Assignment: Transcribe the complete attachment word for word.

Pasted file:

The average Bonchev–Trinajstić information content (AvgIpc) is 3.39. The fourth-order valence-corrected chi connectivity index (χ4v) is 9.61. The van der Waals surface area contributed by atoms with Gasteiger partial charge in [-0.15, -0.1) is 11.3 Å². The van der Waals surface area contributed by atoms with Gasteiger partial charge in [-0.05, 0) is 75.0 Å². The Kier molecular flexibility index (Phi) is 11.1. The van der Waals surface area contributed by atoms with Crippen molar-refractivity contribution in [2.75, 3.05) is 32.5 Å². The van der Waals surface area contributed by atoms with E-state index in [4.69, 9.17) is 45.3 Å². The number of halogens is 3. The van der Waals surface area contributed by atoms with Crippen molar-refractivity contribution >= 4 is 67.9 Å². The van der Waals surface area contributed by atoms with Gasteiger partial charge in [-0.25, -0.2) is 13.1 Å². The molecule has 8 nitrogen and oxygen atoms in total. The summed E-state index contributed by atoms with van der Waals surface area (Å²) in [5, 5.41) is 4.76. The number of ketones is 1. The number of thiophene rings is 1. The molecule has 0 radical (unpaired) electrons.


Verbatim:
The average Bonchev–Trinajstić information content (AvgIpc) is 3.39. The fourth-order valence-corrected chi connectivity index (χ4v) is 9.61. The van der Waals surface area contributed by atoms with Gasteiger partial charge in [-0.15, -0.1) is 11.3 Å². The van der Waals surface area contributed by atoms with Gasteiger partial charge in [-0.05, 0) is 75.0 Å². The Kier molecular flexibility index (Phi) is 11.1. The van der Waals surface area contributed by atoms with Crippen molar-refractivity contribution in [2.75, 3.05) is 32.5 Å². The van der Waals surface area contributed by atoms with E-state index in [4.69, 9.17) is 45.3 Å². The number of halogens is 3. The van der Waals surface area contributed by atoms with Crippen molar-refractivity contribution >= 4 is 67.9 Å². The van der Waals surface area contributed by atoms with Gasteiger partial charge in [-0.25, -0.2) is 13.1 Å². The molecule has 8 nitrogen and oxygen atoms in total. The summed E-state index contributed by atoms with van der Waals surface area (Å²) in [5, 5.41) is 4.76. The number of ketones is 1. The number of thiophene rings is 1. The molecule has 0 radical (unpaired) electrons.